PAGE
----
Using Human-Capital Theory to Establish a Potential-Income Tax
There are good arguments for an individual income tax on potential income, but a drawback to such a tax is the significant administrative concern regardingits implementation. This paper argues that human-capital theory provides a widely accepted and straightforward method to estimate potential income using observed characteristics of individuals, and operationalizes this approach using data for the U.S. The paper also suggests that a potential-income tax is verysimilar to a presumptive income tax. The paper concludes by reviewing some significant problems with the implementation of a potential or presumptive income tax.
Volume (Year): 63 (2007)
Issue (Month): 3 (September)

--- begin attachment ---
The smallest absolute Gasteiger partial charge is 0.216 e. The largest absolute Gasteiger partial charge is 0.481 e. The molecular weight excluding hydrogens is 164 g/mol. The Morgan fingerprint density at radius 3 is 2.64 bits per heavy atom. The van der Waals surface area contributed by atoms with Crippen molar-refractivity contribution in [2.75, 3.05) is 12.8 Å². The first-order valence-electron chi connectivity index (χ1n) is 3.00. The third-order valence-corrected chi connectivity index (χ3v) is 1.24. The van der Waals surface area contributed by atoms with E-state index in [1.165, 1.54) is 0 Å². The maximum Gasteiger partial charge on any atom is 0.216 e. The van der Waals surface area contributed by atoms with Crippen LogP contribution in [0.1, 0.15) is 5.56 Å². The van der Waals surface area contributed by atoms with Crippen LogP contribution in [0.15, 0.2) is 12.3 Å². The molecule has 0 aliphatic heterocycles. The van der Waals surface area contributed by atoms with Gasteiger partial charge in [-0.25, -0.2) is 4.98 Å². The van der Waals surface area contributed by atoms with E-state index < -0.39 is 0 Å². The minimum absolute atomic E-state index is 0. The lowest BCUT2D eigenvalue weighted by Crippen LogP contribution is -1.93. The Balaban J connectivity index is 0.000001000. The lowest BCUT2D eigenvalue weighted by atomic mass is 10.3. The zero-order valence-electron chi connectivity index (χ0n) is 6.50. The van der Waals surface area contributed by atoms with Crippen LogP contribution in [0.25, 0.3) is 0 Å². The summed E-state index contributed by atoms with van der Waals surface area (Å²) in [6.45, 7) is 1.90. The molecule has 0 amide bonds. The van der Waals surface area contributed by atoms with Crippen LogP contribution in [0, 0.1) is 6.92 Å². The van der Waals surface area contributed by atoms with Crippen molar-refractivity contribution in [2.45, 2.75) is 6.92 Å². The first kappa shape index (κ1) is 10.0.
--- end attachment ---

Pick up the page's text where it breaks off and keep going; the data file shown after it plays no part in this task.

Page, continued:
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- Richard M. Bird & Sally Wallace, 2003. "Is It Really so Hard to Tax the Hard-to-Tax? The Context and Role of Presumptive Taxes," International Tax Program Papers 0307, International Tax Program, Institute for International Business, Joseph L. Rotman School of Management, University of Toronto.
- Allingham, M. G., 1975. "Towards an ability tax," Journal of Public Economics, Elsevier, vol. 4(4), pages 361-376, November.
- Milka Casanegra de Jantscher & Vito Tanzi, 1987. "Presumptive Income Taxation: Administrative, Efficiency, and Equity Aspects," IMF Working Papers 87/54, International Monetary Fund.
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- repec:cup:cbooks:9780521397421 is not listed on IDEAS
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